How do you get those colors?
The coloring is created through a cross pollination of the corn. As the tassel at the top of the corn stalk ripens, pollen is "shed" from the center spike to the lower silks. Each strand of silk that surround a cob is connected to ONE kernel of corn. Pollination occurs when the pollen touches the strand of silk.
In other words, as the pollen from the tassel of one stalk from one colored seed connects with the silk from a seed of another color a cross pollination begins. As the wind blows the pollen moves further from the mother plant and adds colors to silks of other stalks.
Because corn naturally pollinates, it is NOT recommended to plant separate varieties of corn near each other, as cross pollination WILL occur.
We offer 7 different seed packs to meet the needs of all gardeners.
50 seeds for a very small garden or container gardens.
100 seeds for small gardens.
200 seeds for a medium gardens.
300 seeds for the med-large garden.
1/4 Pound* - large gardens
1/2 Pound* -large gardens
1 Pound* -large gardens
* approximately 2,700 seeds per pound
Glass Gem Corn Seed
Glass gem corn is an original Indian corn that was bred, isolated, and developed by Carl Barnes, a part-Cherokee farmer in Oklahoma. The vibrant colors came from years of selective breeding to create the gem colored, translucent appearance.
While glass gem corn is edible, it is not sweet. It is a flint variety, which is often used to make corn flour. It can also be used as popcorn - although with less percentage of success than a corn grown specifically for popping. Although this corn technically CAN be eaten, it is grown mainly as an ornamental corn, used in decoration, fall wreaths, and Thanksgiving trimmings.
Easy to grow, fun to open
Glass gem corn is a great addition to any garden. Kids and adults alike will go back for more cobs to open and see all the amazing colors. A great way to bond with your children or grandkids, or find yourself having fun opening the cobs with no one else around. Make beautiful crafts and fall decorations, jewelry, or popcorn. Just when all the flowers are fading out for the year these beauties will be starting to pop.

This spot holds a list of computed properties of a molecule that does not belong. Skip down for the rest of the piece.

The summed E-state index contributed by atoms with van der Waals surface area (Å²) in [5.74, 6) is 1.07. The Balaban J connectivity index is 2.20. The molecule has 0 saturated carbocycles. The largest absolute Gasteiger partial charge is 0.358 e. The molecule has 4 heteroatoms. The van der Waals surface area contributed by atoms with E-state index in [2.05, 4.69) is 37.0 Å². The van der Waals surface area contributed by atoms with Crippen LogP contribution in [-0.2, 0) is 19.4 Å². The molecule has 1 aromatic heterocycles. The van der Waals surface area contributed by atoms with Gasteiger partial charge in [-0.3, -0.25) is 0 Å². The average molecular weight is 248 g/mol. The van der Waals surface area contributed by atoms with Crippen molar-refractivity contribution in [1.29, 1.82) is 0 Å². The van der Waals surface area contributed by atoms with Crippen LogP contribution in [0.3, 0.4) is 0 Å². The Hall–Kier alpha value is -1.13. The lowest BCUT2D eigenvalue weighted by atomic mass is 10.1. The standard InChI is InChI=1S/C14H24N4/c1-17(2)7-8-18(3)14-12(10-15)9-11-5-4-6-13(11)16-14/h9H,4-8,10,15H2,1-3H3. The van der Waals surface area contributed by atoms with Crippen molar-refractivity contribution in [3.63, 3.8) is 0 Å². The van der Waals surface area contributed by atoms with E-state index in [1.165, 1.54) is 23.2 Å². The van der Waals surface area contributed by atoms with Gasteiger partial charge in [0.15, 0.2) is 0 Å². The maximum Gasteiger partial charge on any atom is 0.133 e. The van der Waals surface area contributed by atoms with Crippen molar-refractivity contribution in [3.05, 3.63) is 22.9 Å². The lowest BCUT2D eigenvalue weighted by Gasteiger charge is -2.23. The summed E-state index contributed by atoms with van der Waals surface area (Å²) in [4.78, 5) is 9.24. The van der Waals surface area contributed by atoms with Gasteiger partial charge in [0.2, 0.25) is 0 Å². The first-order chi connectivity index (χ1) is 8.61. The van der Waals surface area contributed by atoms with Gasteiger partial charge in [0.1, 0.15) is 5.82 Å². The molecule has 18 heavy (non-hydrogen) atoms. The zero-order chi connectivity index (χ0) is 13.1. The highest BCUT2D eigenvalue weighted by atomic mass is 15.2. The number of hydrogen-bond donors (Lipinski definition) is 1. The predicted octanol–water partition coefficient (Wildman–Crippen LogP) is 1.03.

All of our glass gem corn seed was grown in small production on our farm in Southern Idaho. It has been hand harvested, inspected, and packaged to insure all of our seed packets meet our standards. These seeds are from the same stock that we use to plant our own garden. That means, that if there is any issue with your seed, then you can contact us, the farmers, directly - there is NO middleman.
All of our glass gem corn seed is grown in small production. Hand
harvested, inspected, and packaged
You may be suprised when you see how tiny the seeds are for glass gem corn. Although they are small, they provide a big punch! The corn stalks grow between 8-10 feet high, and the cobs will range from 3 to 8 inches long (the majority of my corn has been about 6 inches long). Because the corn is so tall, it seems like the cobs are not developing. Be patient, they will come.
My experience with glass gem corn has been:
Good germination, great grower. I put 2-3 seeds every 6 inches and do NOT thin my plants. I found they have plenty of room to grow.
Because I don't thin, I plant my rows 3 feet apart (36 inches) so that I have plenty of room to move around between my corn as I inspect and harvest. (Depending on room available 30 inches between rows is used by many gardeners).
Plant in blocks to allow the best pollination, which is caused by wind. However you can create the same outcome by gently moving your stalks as the silk is starting / growing.
My personal experience is that the stalks on the west (the general direction our wind comes from) has less coloring, and more dull yellow, traditional corn colorings, than the cobs further to the east. Take note of the direction your wind blows - you may want to hand pollinate these stalks by manually moving the tassels.
The drier the corn the more bold the coloring will become! Wear gloves when you are removing / opening the cobs. I use rubber gloves, that way my hands are protected, but I can still feel what I am doing.
I grow all of my own corn. Inspect and harvest it by hand. I am looking at each cob that may turn into your seed a minimum of 3 times. If I would not want the seed in my garden, then I feed it to my chickens, right then and there. I could plant any given seed packet I sell, and know that I would be happy with the end product. This is my personal guarantee!